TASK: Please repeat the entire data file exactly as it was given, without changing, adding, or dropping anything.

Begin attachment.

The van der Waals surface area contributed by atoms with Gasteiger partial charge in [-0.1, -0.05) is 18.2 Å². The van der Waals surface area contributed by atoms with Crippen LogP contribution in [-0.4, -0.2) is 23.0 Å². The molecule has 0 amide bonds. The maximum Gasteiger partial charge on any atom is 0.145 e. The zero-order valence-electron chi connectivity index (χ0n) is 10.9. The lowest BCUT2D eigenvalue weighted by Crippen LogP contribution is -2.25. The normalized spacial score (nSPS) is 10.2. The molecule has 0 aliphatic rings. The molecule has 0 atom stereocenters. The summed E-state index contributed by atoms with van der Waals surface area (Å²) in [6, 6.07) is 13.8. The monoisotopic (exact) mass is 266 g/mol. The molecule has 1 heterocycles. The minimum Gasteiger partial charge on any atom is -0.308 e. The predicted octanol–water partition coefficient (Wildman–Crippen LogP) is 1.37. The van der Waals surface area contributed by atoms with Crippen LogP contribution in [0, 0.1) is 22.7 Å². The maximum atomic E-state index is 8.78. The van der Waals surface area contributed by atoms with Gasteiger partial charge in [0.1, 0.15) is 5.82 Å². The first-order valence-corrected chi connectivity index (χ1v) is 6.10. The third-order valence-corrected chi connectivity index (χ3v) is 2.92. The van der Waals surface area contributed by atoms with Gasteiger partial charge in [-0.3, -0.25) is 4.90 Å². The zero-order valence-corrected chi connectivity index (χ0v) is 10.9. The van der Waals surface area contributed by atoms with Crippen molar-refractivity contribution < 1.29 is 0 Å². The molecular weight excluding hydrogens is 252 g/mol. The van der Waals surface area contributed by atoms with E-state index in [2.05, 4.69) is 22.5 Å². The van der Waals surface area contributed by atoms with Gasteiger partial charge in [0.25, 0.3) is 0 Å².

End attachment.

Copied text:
The van der Waals surface area contributed by atoms with Gasteiger partial charge in [-0.1, -0.05) is 18.2 Å². The van der Waals surface area contributed by atoms with Crippen LogP contribution in [-0.4, -0.2) is 23.0 Å². The molecule has 0 amide bonds. The maximum Gasteiger partial charge on any atom is 0.145 e. The zero-order valence-electron chi connectivity index (χ0n) is 10.9. The lowest BCUT2D eigenvalue weighted by Crippen LogP contribution is -2.25. The normalized spacial score (nSPS) is 10.2. The molecule has 0 aliphatic rings. The molecule has 0 atom stereocenters. The summed E-state index contributed by atoms with van der Waals surface area (Å²) in [6, 6.07) is 13.8. The monoisotopic (exact) mass is 266 g/mol. The molecule has 1 heterocycles. The minimum Gasteiger partial charge on any atom is -0.308 e. The predicted octanol–water partition coefficient (Wildman–Crippen LogP) is 1.37. The van der Waals surface area contributed by atoms with Crippen LogP contribution in [0, 0.1) is 22.7 Å². The maximum atomic E-state index is 8.78. The van der Waals surface area contributed by atoms with Gasteiger partial charge in [0.1, 0.15) is 5.82 Å². The first-order valence-corrected chi connectivity index (χ1v) is 6.10. The third-order valence-corrected chi connectivity index (χ3v) is 2.92. The van der Waals surface area contributed by atoms with Gasteiger partial charge in [-0.3, -0.25) is 4.90 Å². The zero-order valence-corrected chi connectivity index (χ0v) is 10.9. The van der Waals surface area contributed by atoms with Crippen molar-refractivity contribution < 1.29 is 0 Å². The molecular weight excluding hydrogens is 252 g/mol. The van der Waals surface area contributed by atoms with E-state index in [2.05, 4.69) is 22.5 Å². The van der Waals surface area contributed by atoms with Gasteiger partial charge in [0.25, 0.3) is 0 Å².